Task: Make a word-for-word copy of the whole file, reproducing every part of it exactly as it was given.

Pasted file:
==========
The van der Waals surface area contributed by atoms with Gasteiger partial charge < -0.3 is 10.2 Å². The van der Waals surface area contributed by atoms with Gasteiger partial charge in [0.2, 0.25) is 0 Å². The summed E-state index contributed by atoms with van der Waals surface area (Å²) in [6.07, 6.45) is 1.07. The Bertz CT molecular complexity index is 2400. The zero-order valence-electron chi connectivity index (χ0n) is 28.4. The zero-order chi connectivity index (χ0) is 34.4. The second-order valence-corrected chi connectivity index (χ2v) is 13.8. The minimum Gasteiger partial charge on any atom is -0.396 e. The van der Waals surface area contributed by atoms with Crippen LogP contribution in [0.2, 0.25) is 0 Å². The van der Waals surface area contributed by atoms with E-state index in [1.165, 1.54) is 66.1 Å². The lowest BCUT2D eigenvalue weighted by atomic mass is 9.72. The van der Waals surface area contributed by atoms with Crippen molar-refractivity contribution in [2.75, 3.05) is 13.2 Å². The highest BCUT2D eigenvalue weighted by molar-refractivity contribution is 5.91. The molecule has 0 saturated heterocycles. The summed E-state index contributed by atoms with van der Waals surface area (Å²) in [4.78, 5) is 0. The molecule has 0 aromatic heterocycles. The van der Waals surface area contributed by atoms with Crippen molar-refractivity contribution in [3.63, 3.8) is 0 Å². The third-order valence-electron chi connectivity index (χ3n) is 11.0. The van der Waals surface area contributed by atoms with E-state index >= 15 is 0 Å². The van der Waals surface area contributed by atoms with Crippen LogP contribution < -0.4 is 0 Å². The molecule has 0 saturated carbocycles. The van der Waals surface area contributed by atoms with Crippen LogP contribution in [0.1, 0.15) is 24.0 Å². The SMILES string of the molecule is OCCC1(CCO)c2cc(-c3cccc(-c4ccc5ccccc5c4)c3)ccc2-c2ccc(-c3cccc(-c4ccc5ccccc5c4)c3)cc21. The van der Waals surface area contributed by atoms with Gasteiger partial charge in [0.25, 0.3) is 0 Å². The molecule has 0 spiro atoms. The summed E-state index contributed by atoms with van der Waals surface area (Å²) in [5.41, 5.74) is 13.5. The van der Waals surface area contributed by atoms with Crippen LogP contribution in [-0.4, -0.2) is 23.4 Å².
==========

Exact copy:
The van der Waals surface area contributed by atoms with Gasteiger partial charge < -0.3 is 10.2 Å². The van der Waals surface area contributed by atoms with Gasteiger partial charge in [0.2, 0.25) is 0 Å². The summed E-state index contributed by atoms with van der Waals surface area (Å²) in [6.07, 6.45) is 1.07. The Bertz CT molecular complexity index is 2400. The zero-order valence-electron chi connectivity index (χ0n) is 28.4. The zero-order chi connectivity index (χ0) is 34.4. The second-order valence-corrected chi connectivity index (χ2v) is 13.8. The minimum Gasteiger partial charge on any atom is -0.396 e. The van der Waals surface area contributed by atoms with Crippen LogP contribution in [0.2, 0.25) is 0 Å². The van der Waals surface area contributed by atoms with E-state index in [1.165, 1.54) is 66.1 Å². The lowest BCUT2D eigenvalue weighted by atomic mass is 9.72. The van der Waals surface area contributed by atoms with Crippen molar-refractivity contribution in [2.75, 3.05) is 13.2 Å². The highest BCUT2D eigenvalue weighted by molar-refractivity contribution is 5.91. The molecule has 0 saturated heterocycles. The summed E-state index contributed by atoms with van der Waals surface area (Å²) in [4.78, 5) is 0. The molecule has 0 aromatic heterocycles. The van der Waals surface area contributed by atoms with Crippen molar-refractivity contribution in [3.63, 3.8) is 0 Å². The third-order valence-electron chi connectivity index (χ3n) is 11.0. The van der Waals surface area contributed by atoms with E-state index >= 15 is 0 Å². The van der Waals surface area contributed by atoms with Crippen LogP contribution < -0.4 is 0 Å². The molecule has 0 saturated carbocycles. The van der Waals surface area contributed by atoms with Crippen LogP contribution in [0.1, 0.15) is 24.0 Å². The SMILES string of the molecule is OCCC1(CCO)c2cc(-c3cccc(-c4ccc5ccccc5c4)c3)ccc2-c2ccc(-c3cccc(-c4ccc5ccccc5c4)c3)cc21. The van der Waals surface area contributed by atoms with Gasteiger partial charge in [0.25, 0.3) is 0 Å². The molecule has 0 spiro atoms. The summed E-state index contributed by atoms with van der Waals surface area (Å²) in [5.41, 5.74) is 13.5. The van der Waals surface area contributed by atoms with Crippen LogP contribution in [-0.4, -0.2) is 23.4 Å².